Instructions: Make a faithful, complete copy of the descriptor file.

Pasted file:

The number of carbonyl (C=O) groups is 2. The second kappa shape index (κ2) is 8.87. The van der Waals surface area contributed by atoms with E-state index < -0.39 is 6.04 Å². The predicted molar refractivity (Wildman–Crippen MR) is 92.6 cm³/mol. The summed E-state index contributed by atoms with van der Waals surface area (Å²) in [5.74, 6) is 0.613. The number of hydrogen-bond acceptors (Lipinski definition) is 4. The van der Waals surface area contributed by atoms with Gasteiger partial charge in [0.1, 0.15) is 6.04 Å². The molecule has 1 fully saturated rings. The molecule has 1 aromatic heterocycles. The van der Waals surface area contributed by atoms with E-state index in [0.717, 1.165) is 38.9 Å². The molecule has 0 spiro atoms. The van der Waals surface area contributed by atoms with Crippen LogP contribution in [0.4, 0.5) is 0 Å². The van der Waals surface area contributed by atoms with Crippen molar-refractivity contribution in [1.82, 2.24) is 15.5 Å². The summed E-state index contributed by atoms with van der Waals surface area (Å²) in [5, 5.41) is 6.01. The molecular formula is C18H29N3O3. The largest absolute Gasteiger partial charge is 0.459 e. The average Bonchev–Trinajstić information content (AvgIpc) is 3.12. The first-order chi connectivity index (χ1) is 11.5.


The number of carbonyl (C=O) groups is 2. The second kappa shape index (κ2) is 8.87. The van der Waals surface area contributed by atoms with E-state index < -0.39 is 6.04 Å². The predicted molar refractivity (Wildman–Crippen MR) is 92.6 cm³/mol. The summed E-state index contributed by atoms with van der Waals surface area (Å²) in [5.74, 6) is 0.613. The number of hydrogen-bond acceptors (Lipinski definition) is 4. The van der Waals surface area contributed by atoms with Gasteiger partial charge in [0.1, 0.15) is 6.04 Å². The molecule has 1 fully saturated rings. The molecule has 1 aromatic heterocycles. The van der Waals surface area contributed by atoms with E-state index in [0.717, 1.165) is 38.9 Å². The molecule has 0 spiro atoms. The van der Waals surface area contributed by atoms with Crippen LogP contribution in [0.4, 0.5) is 0 Å². The van der Waals surface area contributed by atoms with Crippen molar-refractivity contribution in [1.82, 2.24) is 15.5 Å². The summed E-state index contributed by atoms with van der Waals surface area (Å²) in [5, 5.41) is 6.01. The molecular formula is C18H29N3O3. The largest absolute Gasteiger partial charge is 0.459 e. The average Bonchev–Trinajstić information content (AvgIpc) is 3.12. The first-order chi connectivity index (χ1) is 11.5.